Deer Hunting Tips: When to Move Your Stand
Most deer hunters understand that as Indian summer transitions into cooler, shorter days, a whitetail buck’s attention shifts from feeding...
Most deer hunters understand that as Indian summer transitions into cooler, shorter days, a whitetail buck’s attention shifts from feeding to breeding.
Food still plays a role, mostly because that’s where the does will be, as does growing hunter pressure and even changing weather patterns.
Despite this, I’m amazed at the hunters who attach a ladder stand to a tree and leave it in the same spot year-in and year-out, hunting it from the first hot day of September or October right through the bitter end of the season.
To make the most of every moment you have to hunt, note the factors affecting deer movement in your area and use that information to decide when and where to move a stand. Here’s how to make that call.
Get Off the Fields
▶ The beans, peas, corn, and clover of near-harvest agriculture in planted fields and large food plots are a strong afternoon draw for late-summer deer, so it only follows that we center many of our first hunting efforts in these areas as well. A stand hung directly on the edge of a large opening near a spot where deer enter a field not only puts you in a decent position to make a shot on an edge-walking buck, but it also allows you to see over more area than a deep-woods stand permits. And it makes it easy to get in and out of the forest undetected.
If your goal, however, is to score on a bruiser as the rut approaches, then as soon as you spot bucks chasing, scraping, and seriously sparring, it’s time to slip back from the field edge at least 30 to 50 yards. As the rut cranks up and hunter pressure simultaneously grows, big bucks will work the downwind edge of a field just inside the timberline where they can stay protected by cover while scent-checking for ready does or antlered intruders in the field. Many bucks will also stage near the field and linger in the woods during the final moments of light before making an appearance in the open field after sundown. Identify a favored trail or corner bucks prefer to enter from on the usual downwind side of the field–as evidenced by trail-cam photos and the presence of rubs and scrapes–and set your stand a little farther downwind of that trail. The trick is to be deep enough in the woods to cut down the buck’s approach angle.
Funnel Your Odds
▶ On most club properties or leases, stands are generally set up for gun season. They’re placed in open areas or randomly hung along logging roads and trails, where a hunter can see farther. Don’t waste your time with these locations.
As the rut kicks in, it’s time to focus on funnels, particularly for bowhunters because of their limited range, which might be 40, 30, or even 20 yards. Look for points of timber that jut into a field or bottleneck between two open areas, as well as slivers of woods that butt up against a steep incline or that pinch between a wide river and a field. In suburban locations, identify fingers of trees and green space that run between homes that bucks use as prime travel corridors as they take to the hoof in search of does. Fence corners or holes in fences also provide features that funnel deer movement to a predictable spot. These narrow strips of cover promise repeat visits from big bucks at close range as they make their daily rounds. You need to be sitting in one riddled with sloppy, well-worn deer trails, keeping your stand on the prevailing downwind side of the biggest, most well-used trail through whatever thick cover there is.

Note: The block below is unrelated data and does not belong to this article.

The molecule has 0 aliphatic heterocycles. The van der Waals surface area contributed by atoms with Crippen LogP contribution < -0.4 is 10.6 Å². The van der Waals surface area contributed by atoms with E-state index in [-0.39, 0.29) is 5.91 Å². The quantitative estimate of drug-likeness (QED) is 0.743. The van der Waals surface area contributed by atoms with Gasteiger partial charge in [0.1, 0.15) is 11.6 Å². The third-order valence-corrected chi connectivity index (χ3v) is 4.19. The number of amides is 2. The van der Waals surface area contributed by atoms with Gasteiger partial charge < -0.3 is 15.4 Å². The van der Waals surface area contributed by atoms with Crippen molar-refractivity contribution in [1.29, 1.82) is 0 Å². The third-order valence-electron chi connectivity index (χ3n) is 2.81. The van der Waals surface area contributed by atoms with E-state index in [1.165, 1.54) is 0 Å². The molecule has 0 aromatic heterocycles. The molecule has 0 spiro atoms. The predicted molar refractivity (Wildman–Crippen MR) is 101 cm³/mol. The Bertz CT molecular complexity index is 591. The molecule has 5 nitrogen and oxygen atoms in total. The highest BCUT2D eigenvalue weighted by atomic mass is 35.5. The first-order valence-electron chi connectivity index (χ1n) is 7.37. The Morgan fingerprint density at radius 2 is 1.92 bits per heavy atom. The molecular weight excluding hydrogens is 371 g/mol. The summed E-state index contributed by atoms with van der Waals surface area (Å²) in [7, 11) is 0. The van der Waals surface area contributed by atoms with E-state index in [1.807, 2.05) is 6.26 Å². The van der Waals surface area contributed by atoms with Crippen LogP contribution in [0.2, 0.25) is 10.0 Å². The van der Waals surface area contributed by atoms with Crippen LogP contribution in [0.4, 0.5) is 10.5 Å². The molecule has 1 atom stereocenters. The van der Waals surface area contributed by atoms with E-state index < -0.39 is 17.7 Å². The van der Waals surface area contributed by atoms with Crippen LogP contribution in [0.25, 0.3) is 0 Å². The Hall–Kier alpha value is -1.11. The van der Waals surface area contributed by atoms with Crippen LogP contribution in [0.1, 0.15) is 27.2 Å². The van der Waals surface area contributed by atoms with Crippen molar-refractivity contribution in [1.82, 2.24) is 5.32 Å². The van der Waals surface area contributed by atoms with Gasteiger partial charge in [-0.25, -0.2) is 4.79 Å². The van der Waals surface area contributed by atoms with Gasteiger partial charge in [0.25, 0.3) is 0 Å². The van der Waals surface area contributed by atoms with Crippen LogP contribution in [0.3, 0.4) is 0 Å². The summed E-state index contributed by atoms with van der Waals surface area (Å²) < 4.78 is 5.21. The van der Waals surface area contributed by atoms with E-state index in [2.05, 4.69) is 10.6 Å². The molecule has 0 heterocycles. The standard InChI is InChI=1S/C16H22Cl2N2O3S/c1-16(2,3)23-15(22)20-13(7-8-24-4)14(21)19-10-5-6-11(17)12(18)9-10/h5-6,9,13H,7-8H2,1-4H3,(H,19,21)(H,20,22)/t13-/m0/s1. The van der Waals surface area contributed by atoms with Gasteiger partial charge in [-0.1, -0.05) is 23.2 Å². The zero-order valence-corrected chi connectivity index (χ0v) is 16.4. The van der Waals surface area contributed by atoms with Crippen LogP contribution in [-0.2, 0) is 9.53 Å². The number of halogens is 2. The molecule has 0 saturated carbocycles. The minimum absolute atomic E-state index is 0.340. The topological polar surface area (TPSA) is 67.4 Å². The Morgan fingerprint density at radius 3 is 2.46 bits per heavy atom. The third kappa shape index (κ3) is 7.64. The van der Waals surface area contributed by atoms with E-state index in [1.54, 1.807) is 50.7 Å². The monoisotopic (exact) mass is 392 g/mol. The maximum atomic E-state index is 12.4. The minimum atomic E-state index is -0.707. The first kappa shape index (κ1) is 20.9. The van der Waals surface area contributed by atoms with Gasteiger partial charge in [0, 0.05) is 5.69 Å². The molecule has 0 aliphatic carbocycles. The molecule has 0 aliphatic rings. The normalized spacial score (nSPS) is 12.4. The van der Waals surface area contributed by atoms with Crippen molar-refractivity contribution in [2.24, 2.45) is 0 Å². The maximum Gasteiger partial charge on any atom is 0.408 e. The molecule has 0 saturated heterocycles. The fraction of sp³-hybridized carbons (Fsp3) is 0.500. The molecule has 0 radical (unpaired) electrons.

Seek Out Islands**
▶ It can be tricky figuring out the precise spot where a buck will consistently enter a field or clear-cut, but you can bet if there is a brushy ditch, uncut patch of cover, single tall tree, or cattail slough jutting into–or standing in the center of–the open terrain, an exposed buck will angle in that direction. I witnessed numerous bucks in a young clear-cut on my property over the past two years that, no matter where they entered the open area, virtually always walked within bow distance of one or two downed trees with brush around them or along a slough littered with stalks of reeds and cattails. They’ll cut through these open areas much more frequently than they’ll walk the edges, making a ground blind near one of these spots or even a chair simply tucked into the cover a high-percentage sit.
Bucks checking scent in the open will seek the comfort of having cover nearby should they need to get into it, and a lone tree or isolated patch of brush serves as a navigation point for both does and bucks alike. Never hang a stand in a lone sentinel tree unless it is amply leafed out, otherwise a buck will spot your silhouette. It’s better to put a blind at its base, brush it in, and wait four or five days to allow deer to get used to the presence of this new object before hunting it.
Adjust for Pressure
▶ Even if the firearms opener is still a couple of weeks away, it’s likely more gun hunters are in the woods suddenly scouting, hanging stands, and roaming around in trucks and ATVs. All of this will serve the same purpose: to drive monster bucks into deep cover. You need to be there, too.
Before the season, locate the thickest, most tangled patches of briars and honeysuckle, overlapping blown-down trees, brush-choked ravine heads, and overgrown islands in the middle of a swamp. Hang a high stand from which you can shoot into the middle of the cover. Then cut a path to the stand, and clear it of leaves so you can silently access the location. (In the swamp, be sure you can get to the stand from the water using hip or chest waders.) As soon as the pressure turns up and bucks disappear, hunt these spots all day when the rut begins to peak. Odds are you’ll catch a bruiser slipping in or out at some point in the day where you might not have seen him otherwise.